It’s hard to say exactly what the Sons of Confederate Veterans (SCV) remembered so fondly on Saturday during a sesquicentennial celebration of Confederate President Jefferson Davis’ inauguration: a way of life that has been dead for a century and a half, or the day when the public at large appreciated their cause.
With booming cannons and bombastic rhetoric, about 1,000 Confederate revelers dressed in period costume marched up Dexter Avenue to the Alabama State Capitol – the end of the very same route taken by Martin Luther King Jr. and thousands of others who participated in the Selma-to-Montgomery voting rights march in 1965. There, on the gold star where former Alabama Gov. George Wallace gave his 1963 inaugural address with the infamous phrase, “segregation now, segregation tomorrow, segregation forever,” an actor playing the part of Davis became the president of the Confederacy to cheers and hurrahs.
But the SCV wasn’t interested in commemorating King or the civil rights march, nor the passage of the 14th Amendment that gave freedmen citizenship, instead their hope is to ensure “the Heritage of Confederacy” is remembered and portrayed in the right way. “We say very proudly to the world: We are proud of our heritage and will not lay down the mantle of its defense … As long as there blows a southern breeze, this flag will fly in it,” said Charles “Chuck” McMichael, past commander-in-chief of the SCV, gesturing to one of the hundreds of confederate battle flags flying.
Open only to male descendents of Confederate veterans, the SCV sees Southern history differently than most historians. From the group’s point of view, the confederacy was a victim of Lincoln’s tyranny. The South did not intend to fire the first shots on Fort Sumter; rather, Lincoln manipulated them into it. There was no “Civil War,” but instead an attempt by one country to invade another that was simply fighting for “independence.” The Emancipation Proclamation did not free the slaves and the war had nothing to do with slavery. The group can’t even admit that the South, home of slavery, may have been uniquely racist, arguing that there was more of that in the North.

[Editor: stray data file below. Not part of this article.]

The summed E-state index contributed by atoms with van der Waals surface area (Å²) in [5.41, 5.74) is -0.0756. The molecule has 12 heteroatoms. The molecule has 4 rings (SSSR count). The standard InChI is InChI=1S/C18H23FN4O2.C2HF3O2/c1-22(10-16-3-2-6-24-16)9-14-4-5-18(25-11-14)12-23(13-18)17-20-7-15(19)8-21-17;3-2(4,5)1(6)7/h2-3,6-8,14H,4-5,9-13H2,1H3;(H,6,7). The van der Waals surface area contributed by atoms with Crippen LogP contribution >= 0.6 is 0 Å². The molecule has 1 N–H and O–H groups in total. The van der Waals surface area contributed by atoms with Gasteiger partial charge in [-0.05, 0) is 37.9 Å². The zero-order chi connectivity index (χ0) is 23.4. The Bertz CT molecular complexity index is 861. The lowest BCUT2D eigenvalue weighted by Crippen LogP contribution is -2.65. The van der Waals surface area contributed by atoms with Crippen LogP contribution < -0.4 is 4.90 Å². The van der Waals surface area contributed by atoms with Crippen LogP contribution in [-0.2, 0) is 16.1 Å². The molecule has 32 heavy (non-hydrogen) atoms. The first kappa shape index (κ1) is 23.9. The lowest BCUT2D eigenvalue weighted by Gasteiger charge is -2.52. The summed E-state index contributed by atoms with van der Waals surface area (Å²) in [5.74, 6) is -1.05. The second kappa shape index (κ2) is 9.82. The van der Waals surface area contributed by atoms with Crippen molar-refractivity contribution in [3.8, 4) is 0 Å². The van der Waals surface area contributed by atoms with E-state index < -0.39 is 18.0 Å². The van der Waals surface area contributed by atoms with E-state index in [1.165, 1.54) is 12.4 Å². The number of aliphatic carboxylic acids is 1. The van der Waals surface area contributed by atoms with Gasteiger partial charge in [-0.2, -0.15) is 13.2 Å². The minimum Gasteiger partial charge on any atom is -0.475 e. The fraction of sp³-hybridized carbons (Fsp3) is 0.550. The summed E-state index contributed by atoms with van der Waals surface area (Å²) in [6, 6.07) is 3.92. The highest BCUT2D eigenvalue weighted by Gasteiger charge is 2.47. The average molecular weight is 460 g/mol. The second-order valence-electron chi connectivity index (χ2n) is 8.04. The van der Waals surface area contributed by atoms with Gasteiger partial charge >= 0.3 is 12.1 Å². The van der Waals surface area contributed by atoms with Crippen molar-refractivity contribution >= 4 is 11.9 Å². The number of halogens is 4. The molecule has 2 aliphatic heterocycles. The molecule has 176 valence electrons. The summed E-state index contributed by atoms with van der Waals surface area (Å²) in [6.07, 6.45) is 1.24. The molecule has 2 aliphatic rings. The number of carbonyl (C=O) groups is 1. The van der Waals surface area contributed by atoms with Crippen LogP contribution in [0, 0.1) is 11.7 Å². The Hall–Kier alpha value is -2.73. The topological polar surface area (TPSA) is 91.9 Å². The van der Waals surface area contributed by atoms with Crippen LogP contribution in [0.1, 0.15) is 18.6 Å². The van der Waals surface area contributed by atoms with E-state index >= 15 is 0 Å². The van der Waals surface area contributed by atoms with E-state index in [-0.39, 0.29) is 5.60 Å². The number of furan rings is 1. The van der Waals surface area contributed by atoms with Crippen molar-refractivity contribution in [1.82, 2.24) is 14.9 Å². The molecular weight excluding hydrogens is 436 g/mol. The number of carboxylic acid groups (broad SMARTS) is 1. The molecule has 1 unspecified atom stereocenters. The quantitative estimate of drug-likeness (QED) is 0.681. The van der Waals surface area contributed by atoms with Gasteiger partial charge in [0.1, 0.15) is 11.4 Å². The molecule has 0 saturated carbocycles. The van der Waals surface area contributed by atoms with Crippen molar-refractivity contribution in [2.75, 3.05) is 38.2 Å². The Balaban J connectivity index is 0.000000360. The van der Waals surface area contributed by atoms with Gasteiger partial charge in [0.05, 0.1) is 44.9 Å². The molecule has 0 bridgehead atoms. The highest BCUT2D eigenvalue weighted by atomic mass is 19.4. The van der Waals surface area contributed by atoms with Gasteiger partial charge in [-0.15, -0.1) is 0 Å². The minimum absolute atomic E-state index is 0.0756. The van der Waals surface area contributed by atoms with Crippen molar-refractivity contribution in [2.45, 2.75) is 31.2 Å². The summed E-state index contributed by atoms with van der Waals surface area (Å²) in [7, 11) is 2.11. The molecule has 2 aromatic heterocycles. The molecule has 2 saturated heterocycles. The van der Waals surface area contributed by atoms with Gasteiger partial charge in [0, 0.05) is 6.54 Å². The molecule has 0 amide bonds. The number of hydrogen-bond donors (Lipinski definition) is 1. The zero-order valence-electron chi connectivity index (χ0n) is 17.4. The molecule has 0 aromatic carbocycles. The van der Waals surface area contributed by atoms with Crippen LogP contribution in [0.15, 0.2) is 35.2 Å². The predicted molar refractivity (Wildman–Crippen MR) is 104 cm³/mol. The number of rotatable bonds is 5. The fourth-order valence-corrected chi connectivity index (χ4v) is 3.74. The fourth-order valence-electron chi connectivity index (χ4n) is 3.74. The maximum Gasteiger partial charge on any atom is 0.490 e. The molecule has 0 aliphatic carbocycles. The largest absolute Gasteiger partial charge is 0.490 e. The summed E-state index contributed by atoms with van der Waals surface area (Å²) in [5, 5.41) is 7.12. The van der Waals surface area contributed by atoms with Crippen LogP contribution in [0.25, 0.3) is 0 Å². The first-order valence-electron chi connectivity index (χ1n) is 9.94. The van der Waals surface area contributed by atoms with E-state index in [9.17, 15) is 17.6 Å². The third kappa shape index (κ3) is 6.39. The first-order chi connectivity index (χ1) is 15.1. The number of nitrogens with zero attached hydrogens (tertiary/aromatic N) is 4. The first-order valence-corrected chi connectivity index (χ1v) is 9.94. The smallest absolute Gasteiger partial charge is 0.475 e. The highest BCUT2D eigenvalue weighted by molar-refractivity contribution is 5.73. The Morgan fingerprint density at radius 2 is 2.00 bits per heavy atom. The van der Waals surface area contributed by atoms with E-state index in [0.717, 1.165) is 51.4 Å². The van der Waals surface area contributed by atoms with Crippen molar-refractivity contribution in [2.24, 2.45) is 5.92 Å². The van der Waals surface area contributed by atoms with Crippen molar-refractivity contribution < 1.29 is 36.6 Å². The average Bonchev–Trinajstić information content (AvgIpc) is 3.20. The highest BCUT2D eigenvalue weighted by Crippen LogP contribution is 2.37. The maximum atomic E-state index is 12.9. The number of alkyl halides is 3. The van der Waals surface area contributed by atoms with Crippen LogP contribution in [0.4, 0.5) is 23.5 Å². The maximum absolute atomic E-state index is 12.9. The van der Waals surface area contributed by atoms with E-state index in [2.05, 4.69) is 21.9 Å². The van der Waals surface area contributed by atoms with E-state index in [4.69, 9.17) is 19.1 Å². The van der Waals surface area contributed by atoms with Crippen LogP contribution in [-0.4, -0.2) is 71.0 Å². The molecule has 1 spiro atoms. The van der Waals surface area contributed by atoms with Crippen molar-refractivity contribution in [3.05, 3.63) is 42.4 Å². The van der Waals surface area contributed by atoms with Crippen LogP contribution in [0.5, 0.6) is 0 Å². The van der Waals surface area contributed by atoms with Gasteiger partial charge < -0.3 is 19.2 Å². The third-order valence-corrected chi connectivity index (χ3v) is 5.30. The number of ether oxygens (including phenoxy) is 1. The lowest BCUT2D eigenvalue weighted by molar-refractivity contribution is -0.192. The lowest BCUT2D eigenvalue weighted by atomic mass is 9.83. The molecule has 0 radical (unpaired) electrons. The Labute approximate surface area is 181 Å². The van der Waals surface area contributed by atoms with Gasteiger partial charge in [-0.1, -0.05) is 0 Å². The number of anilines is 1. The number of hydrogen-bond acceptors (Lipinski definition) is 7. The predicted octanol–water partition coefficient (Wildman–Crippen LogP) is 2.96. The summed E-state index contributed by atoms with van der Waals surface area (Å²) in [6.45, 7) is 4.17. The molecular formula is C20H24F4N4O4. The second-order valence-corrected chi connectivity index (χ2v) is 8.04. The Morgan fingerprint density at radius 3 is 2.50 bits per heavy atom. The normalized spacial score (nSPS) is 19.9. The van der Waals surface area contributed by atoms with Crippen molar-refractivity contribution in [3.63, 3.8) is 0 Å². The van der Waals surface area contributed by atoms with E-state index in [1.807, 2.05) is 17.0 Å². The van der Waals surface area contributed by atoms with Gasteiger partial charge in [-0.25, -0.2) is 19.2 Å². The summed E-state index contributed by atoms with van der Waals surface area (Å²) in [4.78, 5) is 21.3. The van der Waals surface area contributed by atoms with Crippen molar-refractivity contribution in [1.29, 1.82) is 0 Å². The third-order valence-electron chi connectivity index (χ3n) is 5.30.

But racism cuts to the heart of the SCV, which was roiled by an internal civil war for much of the last decade between racial extremists and those who want to keep the Southern heritage group a kind of history and genealogy club. In the end, the extremists won.
The current commander is Michael Givens, who is best known for his 2000 video about a “heritage celebration” held in Columbia, S.C., to defend the display of the Confederate battle flag over the statehouse there (the flag was taken down in July 2000). The video was heavy with interviews from hate group members. Other extremists on the general staff include: Lt. Commander Charles Kelley Barrow, once was a member of the League of the South; Adjutant-in-Chief Chuck Rand, also a former leaguer; and Chief of Protocol Lee Millar, once the contact for an event scheduled to feature a blackface group called the Snowflake Minstrels.
Such veiled racism lets the SCV parade under the guise of a well-meaning group of people who view Civil War re-enactments as a hobby. McMichaels on Saturday even co-opted icons of the Civil Rights Movement to justify his defense of the Confederacy, saying, "Like Rosa Parks who went from the back of the bus to the front, we of confederate descent have been pushed to the back ... and it is time for us to say 'No more!'"
In the end, it’s all part of a slick machine to control the image of the SCV for public consumption. Rand, for example, on Saturday confiscated racist newspapers from his supporters after police arrested Olaf Childress, the neo-Confederate stalwart who publishes The First Freedom. Many wouldn’t accept the paper he offered, but others tucked copies under their arms, hiding the masthead that proclaims the newspaper to be an invitation to “the Zionist-controlled media’cracy to meet a rising free South.”
As if the theatrics of a Davis inauguration were not enough to celebrate the Civil War anniversary, a week ago the SCV chapter in Mississippi announced a campaign to push for a commemorative license plate honoring Confederate Gen. Nathan Bedford Forrest, a millionaire Memphis slave trader and the first national leader of the Ku Klux Klan. The state has shown no interest in the proposal.